Congregations need times for self-reflection. No congregation should coast, go on auto-pilot, or think of its mission as the doing of business-as-usual.
At least once a year, we need to take stock. What have we accomplished? What are the challenges we face? What are the possibilities? Perhaps most important of all, what are our dreams?
For individuals, this kind of reflection takes place during the High Holidays. But congregations have a different cycle. We look at ourselves at our annual meeting.
People have a tendency to disparage meetings, but I don’t take that path. Meetings bring us together for a shared purpose. They are a tribute to our spirit of cooperation and mutual respect. They appeal to our “better angels.”
Annual meetings are also the time when we honestly say thank you. We are indebted to those who have volunteered their personal time to lead and make decisions on behalf of the congregation. Particularly deserving of our in-person gratitude are members of the Board of Directors who are completing their term of service.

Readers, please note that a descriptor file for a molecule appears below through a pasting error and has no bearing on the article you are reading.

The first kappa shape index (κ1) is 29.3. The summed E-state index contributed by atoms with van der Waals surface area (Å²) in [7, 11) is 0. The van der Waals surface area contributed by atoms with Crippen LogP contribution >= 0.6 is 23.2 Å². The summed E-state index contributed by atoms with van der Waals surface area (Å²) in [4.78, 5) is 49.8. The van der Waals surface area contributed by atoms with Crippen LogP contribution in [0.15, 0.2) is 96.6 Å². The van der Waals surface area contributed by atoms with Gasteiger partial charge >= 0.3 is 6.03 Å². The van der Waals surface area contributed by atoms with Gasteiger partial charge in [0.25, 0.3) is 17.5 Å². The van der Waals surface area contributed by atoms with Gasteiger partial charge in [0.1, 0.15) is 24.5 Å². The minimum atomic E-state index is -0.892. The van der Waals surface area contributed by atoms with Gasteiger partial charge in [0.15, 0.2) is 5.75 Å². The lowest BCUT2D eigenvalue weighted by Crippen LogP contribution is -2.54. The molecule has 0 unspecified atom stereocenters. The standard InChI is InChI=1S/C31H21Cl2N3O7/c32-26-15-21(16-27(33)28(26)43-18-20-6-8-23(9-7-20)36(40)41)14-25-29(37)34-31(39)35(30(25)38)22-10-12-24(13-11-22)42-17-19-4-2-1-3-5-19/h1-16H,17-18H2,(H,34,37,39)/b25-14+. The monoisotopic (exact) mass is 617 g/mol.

Those coming on to the Board as new directors also deserve your vote of affirmation for the commitment that they are making. And, appropriately, without your vote, no one can be elected to lead this congregation. A quorum is an expression of the democratic character of the congregation, and the best democracies are those in which the members actually participate.
This is the season of annual meetings. Perhaps yours will begin with the requisite bagels, coffee and conversation. The meeting probably includes the election of the new Board of Directors, and a vote on the budget for the coming year. This is the way leadership and priorities are embodied.